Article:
The following is an amalgamation of classes on Tuesdays and Thursdays. Tuesdays we meet for Religion 102, and Thursdays, Linguistics. If classes were being held on campus, we would be meeting twice a week.
The alarm goes off at 9:00. 25 minutes until class. Use the bathroom, brush my hair, and get breakfast. Try to look awake.
Linguistics is like high school English on steroids. We had to read 30+ pages in our textbook that served as part parts of speech refresher and part “this is why this is Linguistics and not English anymore.” We spend part of class in Zoom breakout rooms doing group work that we spend rest of class going over. Today it’s sentance trees. We spend class, both in groups and out, giving directions to the professor on what to draw on the Zoom whiteboard. Everything looks similar to this:
11:00 African American Literature Pre-1900
The “pre-1900” part is important because the class focuses on slave narratives. This class is all about reading the books assigned, doing group presentations that involve research, and discussing them in class. Because religion plays a part in the lives of slaves, and how the slave masters used Christianity to keep slaves oppressed, we have to discuss religion. The book of Deuteronomy is mentioned and things quickly get weird in Zoom chat.
Student 1: I thought Deuteronomy was the name of one of the cats in Cats.
Student 2: Deuteronomy is the 5th book of the bible. I think the cat was named after it.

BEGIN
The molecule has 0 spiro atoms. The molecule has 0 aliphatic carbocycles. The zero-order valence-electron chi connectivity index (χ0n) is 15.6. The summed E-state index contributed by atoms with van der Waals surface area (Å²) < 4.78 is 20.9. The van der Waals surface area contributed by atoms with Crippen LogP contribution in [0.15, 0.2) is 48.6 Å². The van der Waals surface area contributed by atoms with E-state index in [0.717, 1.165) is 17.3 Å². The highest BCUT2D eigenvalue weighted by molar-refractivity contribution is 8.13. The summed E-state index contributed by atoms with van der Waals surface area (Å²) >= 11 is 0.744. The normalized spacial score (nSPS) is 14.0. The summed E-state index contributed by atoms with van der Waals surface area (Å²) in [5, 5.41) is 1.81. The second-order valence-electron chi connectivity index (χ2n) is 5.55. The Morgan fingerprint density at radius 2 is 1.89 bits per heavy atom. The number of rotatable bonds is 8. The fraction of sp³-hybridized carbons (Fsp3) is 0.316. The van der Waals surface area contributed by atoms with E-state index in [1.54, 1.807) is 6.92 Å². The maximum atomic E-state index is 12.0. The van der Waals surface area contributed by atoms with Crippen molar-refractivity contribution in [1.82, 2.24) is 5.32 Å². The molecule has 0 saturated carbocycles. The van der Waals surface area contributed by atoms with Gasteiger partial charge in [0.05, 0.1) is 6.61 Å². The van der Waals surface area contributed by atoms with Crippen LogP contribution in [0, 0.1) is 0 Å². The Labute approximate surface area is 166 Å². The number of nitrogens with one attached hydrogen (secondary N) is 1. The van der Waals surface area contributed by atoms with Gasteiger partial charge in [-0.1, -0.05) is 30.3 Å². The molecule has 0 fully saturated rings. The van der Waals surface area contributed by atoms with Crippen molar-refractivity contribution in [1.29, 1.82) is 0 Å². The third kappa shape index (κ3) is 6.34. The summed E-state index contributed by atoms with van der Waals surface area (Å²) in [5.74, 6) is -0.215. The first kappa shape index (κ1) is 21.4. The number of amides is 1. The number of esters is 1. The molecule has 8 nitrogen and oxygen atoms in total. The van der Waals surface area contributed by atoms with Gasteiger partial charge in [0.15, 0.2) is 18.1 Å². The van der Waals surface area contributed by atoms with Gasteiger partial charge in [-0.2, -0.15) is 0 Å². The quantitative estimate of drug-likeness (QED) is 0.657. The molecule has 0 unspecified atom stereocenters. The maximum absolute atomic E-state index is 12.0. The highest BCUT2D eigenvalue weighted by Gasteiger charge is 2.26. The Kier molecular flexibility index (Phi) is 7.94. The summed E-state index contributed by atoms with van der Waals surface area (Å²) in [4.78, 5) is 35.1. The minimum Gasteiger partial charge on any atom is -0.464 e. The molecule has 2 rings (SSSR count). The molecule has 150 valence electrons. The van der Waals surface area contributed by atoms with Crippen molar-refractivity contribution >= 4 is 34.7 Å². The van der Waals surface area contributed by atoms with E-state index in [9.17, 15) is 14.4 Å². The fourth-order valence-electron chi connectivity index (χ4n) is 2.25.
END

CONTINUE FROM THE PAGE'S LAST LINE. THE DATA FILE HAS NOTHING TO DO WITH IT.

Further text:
Student 3: But Cats predates the bible by 5000 years.
Student 2: Cats was based on “Old Possum’s Book of Practical Cats” by T.S. Elliot. It was published in 1936.
12:35 Creative Writing: Poetry
We are workshopping poems. If you have never done a writing workshop, it’s done like this. You and a group of people read each others work and make comments on it, what you liked, what you didn’t like, what you would change. That kind of thing. Every time we workshop poems I feel like I am sitting in the following scene from The Hittchikers Guide to the Galaxy:
VOGON CAPTAIN: So Earthlings I present you with a simple choice. Think carefully for you hold your very lives in your hands. Now choose: either die in the vacuum of space, or…[Dramatic music]…tell me how good you thought my poem was.
FORD: I liked it…
VOGON CAPTAIN: Good…
ARTHUR: Oh yes, I thought that some of the metaphysical imagery was particularly effective.
VOGON CAPTAIN: Yes?
ARTHUR: Oh…. and um, interesting rhythmic devices, too, which seemed to counterpoint the, er…
FORD: Counterpoint the surrealism of the underlying metaphor of the, um…
ARTHUR: Humanity of the er –
ARTHUR: Oh. Oh! Vogonity. Sorry. Of the poet’s compassionate soul which contrived through the medium of the verse structure to sublimate this, transcend that and come to terms with the fundamental dichotomies of the other. And one is left with a profound and vivid insight into… err…
FORD: Into whatever it was …
ARTHUR/FORD: That the poem was about!
FORD: Well done Arthur, that was very good.
VOGON CAPTAIN: So what you’re saying is that I write poetry because underneath my mean, callous, heartless exterior, I really just want to be loved. Is that right?
FORD: Er, well… I mean yes, yes, don’t we all, deep down… you know..?
2:10 Religon 102
We are learning about how different theorists have looked at religion through history. Today we are focusing on Marx and Freud. The summary: Religion is a tool of oppression (Marx) because it wishes it had a penis (Freud)…or something like that. We spend a lot of time bashing Freud because we can, and because today he is widly seen as a sexist idiot who thought everyone wanted to have sex with one of their parents.